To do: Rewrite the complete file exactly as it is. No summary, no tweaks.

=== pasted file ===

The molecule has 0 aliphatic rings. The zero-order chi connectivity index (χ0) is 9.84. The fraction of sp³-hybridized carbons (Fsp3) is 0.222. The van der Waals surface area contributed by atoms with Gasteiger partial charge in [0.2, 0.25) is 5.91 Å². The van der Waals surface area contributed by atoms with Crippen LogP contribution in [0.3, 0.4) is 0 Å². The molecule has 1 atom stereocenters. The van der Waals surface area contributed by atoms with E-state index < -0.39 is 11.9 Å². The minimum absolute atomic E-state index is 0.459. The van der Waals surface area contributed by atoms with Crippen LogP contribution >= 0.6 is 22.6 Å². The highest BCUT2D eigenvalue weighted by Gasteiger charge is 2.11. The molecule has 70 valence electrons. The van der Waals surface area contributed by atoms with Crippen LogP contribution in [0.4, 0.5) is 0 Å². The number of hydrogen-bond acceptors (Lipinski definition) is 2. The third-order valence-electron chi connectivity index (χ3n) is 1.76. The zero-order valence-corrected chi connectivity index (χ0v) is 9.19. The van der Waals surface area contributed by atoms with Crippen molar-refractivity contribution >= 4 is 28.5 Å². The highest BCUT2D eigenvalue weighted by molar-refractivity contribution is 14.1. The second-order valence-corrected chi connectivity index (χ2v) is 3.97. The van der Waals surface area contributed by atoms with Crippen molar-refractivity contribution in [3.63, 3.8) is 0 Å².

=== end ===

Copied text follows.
The molecule has 0 aliphatic rings. The zero-order chi connectivity index (χ0) is 9.84. The fraction of sp³-hybridized carbons (Fsp3) is 0.222. The van der Waals surface area contributed by atoms with Gasteiger partial charge in [0.2, 0.25) is 5.91 Å². The van der Waals surface area contributed by atoms with Crippen LogP contribution in [0.3, 0.4) is 0 Å². The molecule has 1 atom stereocenters. The van der Waals surface area contributed by atoms with E-state index < -0.39 is 11.9 Å². The minimum absolute atomic E-state index is 0.459. The van der Waals surface area contributed by atoms with Crippen LogP contribution >= 0.6 is 22.6 Å². The highest BCUT2D eigenvalue weighted by Gasteiger charge is 2.11. The molecule has 70 valence electrons. The van der Waals surface area contributed by atoms with Crippen LogP contribution in [0.4, 0.5) is 0 Å². The number of hydrogen-bond acceptors (Lipinski definition) is 2. The third-order valence-electron chi connectivity index (χ3n) is 1.76. The zero-order valence-corrected chi connectivity index (χ0v) is 9.19. The van der Waals surface area contributed by atoms with Crippen molar-refractivity contribution >= 4 is 28.5 Å². The highest BCUT2D eigenvalue weighted by molar-refractivity contribution is 14.1. The second-order valence-corrected chi connectivity index (χ2v) is 3.97. The van der Waals surface area contributed by atoms with Crippen molar-refractivity contribution in [3.63, 3.8) is 0 Å².